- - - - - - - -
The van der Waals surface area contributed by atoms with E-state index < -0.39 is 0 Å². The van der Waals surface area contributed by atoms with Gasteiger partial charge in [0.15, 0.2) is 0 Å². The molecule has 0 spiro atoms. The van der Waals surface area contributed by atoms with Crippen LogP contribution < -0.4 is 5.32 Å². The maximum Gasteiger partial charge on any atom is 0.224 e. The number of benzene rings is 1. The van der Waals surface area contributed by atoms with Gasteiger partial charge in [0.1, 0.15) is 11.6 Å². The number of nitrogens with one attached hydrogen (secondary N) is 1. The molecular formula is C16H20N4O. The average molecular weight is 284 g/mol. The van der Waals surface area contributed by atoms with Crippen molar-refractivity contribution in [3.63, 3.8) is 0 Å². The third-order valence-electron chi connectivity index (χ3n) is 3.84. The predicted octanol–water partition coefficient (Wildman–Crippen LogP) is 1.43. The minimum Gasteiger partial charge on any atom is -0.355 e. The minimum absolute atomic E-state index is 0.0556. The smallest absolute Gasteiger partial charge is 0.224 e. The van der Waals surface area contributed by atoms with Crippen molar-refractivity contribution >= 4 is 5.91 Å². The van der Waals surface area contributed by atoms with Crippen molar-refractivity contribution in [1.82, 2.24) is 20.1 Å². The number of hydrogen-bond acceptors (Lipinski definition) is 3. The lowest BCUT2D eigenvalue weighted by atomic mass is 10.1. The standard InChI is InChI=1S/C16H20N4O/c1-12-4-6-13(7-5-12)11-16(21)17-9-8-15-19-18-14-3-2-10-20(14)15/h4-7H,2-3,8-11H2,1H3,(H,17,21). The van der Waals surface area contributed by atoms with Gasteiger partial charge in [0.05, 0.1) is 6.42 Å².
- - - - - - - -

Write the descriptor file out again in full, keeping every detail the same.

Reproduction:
The van der Waals surface area contributed by atoms with E-state index < -0.39 is 0 Å². The van der Waals surface area contributed by atoms with Gasteiger partial charge in [0.15, 0.2) is 0 Å². The molecule has 0 spiro atoms. The van der Waals surface area contributed by atoms with Crippen LogP contribution < -0.4 is 5.32 Å². The maximum Gasteiger partial charge on any atom is 0.224 e. The number of benzene rings is 1. The van der Waals surface area contributed by atoms with Gasteiger partial charge in [0.1, 0.15) is 11.6 Å². The number of nitrogens with one attached hydrogen (secondary N) is 1. The molecular formula is C16H20N4O. The average molecular weight is 284 g/mol. The van der Waals surface area contributed by atoms with Crippen molar-refractivity contribution in [3.63, 3.8) is 0 Å². The third-order valence-electron chi connectivity index (χ3n) is 3.84. The predicted octanol–water partition coefficient (Wildman–Crippen LogP) is 1.43. The minimum Gasteiger partial charge on any atom is -0.355 e. The minimum absolute atomic E-state index is 0.0556. The smallest absolute Gasteiger partial charge is 0.224 e. The van der Waals surface area contributed by atoms with Crippen molar-refractivity contribution >= 4 is 5.91 Å². The van der Waals surface area contributed by atoms with Crippen molar-refractivity contribution in [1.82, 2.24) is 20.1 Å². The number of hydrogen-bond acceptors (Lipinski definition) is 3. The lowest BCUT2D eigenvalue weighted by atomic mass is 10.1. The standard InChI is InChI=1S/C16H20N4O/c1-12-4-6-13(7-5-12)11-16(21)17-9-8-15-19-18-14-3-2-10-20(14)15/h4-7H,2-3,8-11H2,1H3,(H,17,21). The van der Waals surface area contributed by atoms with Gasteiger partial charge in [0.05, 0.1) is 6.42 Å².